2008 Joint Meeting of The Geological Society of America, Soil Science Society of America, American Society of Agronomy, Crop Science Society of America, Gulf Coast Association of Geological Societies with the Gulf Coast Section of SEPM

Paper No. 21
Presentation Time: 8:00 AM-6:00 PM

Decomposition of Surface Applied and Buried Residue Biomass

EUSUFZAI, Moniruzzaman K., FUJII, Katsumi and IIYAMA, Ippei, Environmental Sciences, Iwate University, 3-18-8 Ueda, Morioka, 020-8550, Japan, moniruzzamank@gmail.com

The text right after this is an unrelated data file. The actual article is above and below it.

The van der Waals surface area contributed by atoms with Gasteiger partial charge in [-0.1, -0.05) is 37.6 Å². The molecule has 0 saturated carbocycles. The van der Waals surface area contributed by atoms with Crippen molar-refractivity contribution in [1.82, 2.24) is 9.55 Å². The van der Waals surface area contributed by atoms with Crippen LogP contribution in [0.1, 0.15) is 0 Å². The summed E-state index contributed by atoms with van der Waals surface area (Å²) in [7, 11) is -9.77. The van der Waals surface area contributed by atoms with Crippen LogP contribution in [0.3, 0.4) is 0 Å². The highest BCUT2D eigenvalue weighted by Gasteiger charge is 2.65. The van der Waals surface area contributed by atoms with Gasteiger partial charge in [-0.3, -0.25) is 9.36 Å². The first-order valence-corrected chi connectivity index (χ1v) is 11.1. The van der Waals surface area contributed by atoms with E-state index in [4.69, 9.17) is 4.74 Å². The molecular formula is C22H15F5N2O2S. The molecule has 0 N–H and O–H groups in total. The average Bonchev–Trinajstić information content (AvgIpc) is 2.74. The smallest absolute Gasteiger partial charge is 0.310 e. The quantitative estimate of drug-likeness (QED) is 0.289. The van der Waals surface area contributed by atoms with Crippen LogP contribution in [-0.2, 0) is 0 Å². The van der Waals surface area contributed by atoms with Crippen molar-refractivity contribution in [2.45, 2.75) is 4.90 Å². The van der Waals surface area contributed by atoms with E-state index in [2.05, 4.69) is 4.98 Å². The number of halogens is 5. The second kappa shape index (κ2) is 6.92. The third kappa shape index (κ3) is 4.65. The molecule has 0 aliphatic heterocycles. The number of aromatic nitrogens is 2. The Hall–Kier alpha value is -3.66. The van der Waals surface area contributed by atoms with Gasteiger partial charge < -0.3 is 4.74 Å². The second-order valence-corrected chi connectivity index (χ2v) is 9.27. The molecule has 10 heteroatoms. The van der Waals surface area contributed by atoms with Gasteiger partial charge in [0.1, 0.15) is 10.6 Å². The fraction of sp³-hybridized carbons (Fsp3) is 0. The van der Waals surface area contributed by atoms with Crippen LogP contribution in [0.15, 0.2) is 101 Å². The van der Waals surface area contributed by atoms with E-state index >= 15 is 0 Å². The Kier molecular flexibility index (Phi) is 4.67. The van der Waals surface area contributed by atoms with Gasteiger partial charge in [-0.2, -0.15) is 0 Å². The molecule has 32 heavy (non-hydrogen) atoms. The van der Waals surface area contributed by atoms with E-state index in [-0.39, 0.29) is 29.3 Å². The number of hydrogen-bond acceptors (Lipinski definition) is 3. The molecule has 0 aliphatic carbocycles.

The successful utilization of agricultural residues to improve soil quality depends on their management strategy. To improve management decision, there is a need to understand the decomposition dynamics of wide variety of residues under realistic field condition. The objective of this study was to determine the degree of decomposability from surface applied and buried organic residues. On four occasions on a 1-yr field experiment, we determined the decomposition of rice straw, sawdust and wood bark confined in fine mesh litter bags placed on the surface or buried into the soil. Mass loss was measured from the oven dry sample and carbon and nitrogen contents were determined by a CNS auto analyzer. Soil temperature and moisture content were recorded manually on each sampling occasion. The decomposition rate constants were estimated from the observed mass loss by fitting a single compartment exponential decay model. Regardless of the placement effect, the decomposition rate constant, k (d-1) was the highest in straw (0.29), intermediate in wood bark (0.28) and the lowest in sawdust (0.17). The percentage of mass remaining after 1-year of incubation was 92 to 52 for above ground and 78 to 25 for below ground biomass. For both surface and belowground biomass, a significant amount of N was immobilized at the end of incubation period. The C/N ratio declined from 76 to 34, 734 to 442 and 95 to 89 for rice straw, sawdust and wood bark, respectively. The decline in C/N ratio, both with above and below ground biomass, likely associated with an increase in total N during microbial decomposition. The results suggested that, the rate of decomposition and nutrient release is faster for buried and slower for surface applied residue and it is more likely that stored soil moisture rather than temperature regulates residue decomposition.